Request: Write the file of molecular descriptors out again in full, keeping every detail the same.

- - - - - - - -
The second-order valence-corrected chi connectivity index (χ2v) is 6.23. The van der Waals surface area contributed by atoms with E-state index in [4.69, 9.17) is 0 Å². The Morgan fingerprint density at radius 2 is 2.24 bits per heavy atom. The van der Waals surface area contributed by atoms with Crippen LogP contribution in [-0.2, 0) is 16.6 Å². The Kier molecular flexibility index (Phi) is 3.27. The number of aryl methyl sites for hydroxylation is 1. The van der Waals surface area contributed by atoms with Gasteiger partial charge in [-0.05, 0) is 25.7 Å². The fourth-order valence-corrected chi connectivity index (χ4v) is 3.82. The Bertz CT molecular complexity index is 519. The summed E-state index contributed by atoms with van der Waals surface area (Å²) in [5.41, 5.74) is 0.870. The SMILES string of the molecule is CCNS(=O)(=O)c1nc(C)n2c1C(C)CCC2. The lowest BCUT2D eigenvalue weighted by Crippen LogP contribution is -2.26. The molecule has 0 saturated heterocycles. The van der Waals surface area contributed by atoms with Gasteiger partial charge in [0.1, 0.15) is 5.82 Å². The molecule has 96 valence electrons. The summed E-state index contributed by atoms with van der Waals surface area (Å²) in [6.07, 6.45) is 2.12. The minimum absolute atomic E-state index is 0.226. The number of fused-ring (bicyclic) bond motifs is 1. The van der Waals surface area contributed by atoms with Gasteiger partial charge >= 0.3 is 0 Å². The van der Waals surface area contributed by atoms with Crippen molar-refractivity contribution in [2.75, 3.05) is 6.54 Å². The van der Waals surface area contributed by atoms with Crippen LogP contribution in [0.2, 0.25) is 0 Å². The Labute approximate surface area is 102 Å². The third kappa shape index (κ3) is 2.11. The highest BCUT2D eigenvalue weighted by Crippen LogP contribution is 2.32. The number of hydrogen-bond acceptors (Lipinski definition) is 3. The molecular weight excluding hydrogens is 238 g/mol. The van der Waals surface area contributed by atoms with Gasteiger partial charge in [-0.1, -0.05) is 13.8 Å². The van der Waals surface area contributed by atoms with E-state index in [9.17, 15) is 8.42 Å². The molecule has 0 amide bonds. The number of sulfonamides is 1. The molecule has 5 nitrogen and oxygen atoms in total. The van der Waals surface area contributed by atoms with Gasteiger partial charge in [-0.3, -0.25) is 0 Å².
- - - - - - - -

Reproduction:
The second-order valence-corrected chi connectivity index (χ2v) is 6.23. The van der Waals surface area contributed by atoms with E-state index in [4.69, 9.17) is 0 Å². The Morgan fingerprint density at radius 2 is 2.24 bits per heavy atom. The van der Waals surface area contributed by atoms with Crippen LogP contribution in [-0.2, 0) is 16.6 Å². The Kier molecular flexibility index (Phi) is 3.27. The number of aryl methyl sites for hydroxylation is 1. The van der Waals surface area contributed by atoms with Gasteiger partial charge in [-0.05, 0) is 25.7 Å². The fourth-order valence-corrected chi connectivity index (χ4v) is 3.82. The Bertz CT molecular complexity index is 519. The summed E-state index contributed by atoms with van der Waals surface area (Å²) in [5.41, 5.74) is 0.870. The SMILES string of the molecule is CCNS(=O)(=O)c1nc(C)n2c1C(C)CCC2. The lowest BCUT2D eigenvalue weighted by Crippen LogP contribution is -2.26. The molecule has 0 saturated heterocycles. The van der Waals surface area contributed by atoms with Gasteiger partial charge in [0.1, 0.15) is 5.82 Å². The molecule has 96 valence electrons. The summed E-state index contributed by atoms with van der Waals surface area (Å²) in [6.07, 6.45) is 2.12. The minimum absolute atomic E-state index is 0.226. The number of fused-ring (bicyclic) bond motifs is 1. The van der Waals surface area contributed by atoms with Gasteiger partial charge >= 0.3 is 0 Å². The van der Waals surface area contributed by atoms with Crippen molar-refractivity contribution in [2.75, 3.05) is 6.54 Å². The van der Waals surface area contributed by atoms with Crippen LogP contribution in [0.2, 0.25) is 0 Å². The Labute approximate surface area is 102 Å². The third kappa shape index (κ3) is 2.11. The highest BCUT2D eigenvalue weighted by Crippen LogP contribution is 2.32. The number of hydrogen-bond acceptors (Lipinski definition) is 3. The molecular weight excluding hydrogens is 238 g/mol. The van der Waals surface area contributed by atoms with Gasteiger partial charge in [-0.1, -0.05) is 13.8 Å². The van der Waals surface area contributed by atoms with E-state index in [9.17, 15) is 8.42 Å². The molecule has 0 amide bonds. The number of sulfonamides is 1. The molecule has 5 nitrogen and oxygen atoms in total. The van der Waals surface area contributed by atoms with Gasteiger partial charge in [-0.3, -0.25) is 0 Å².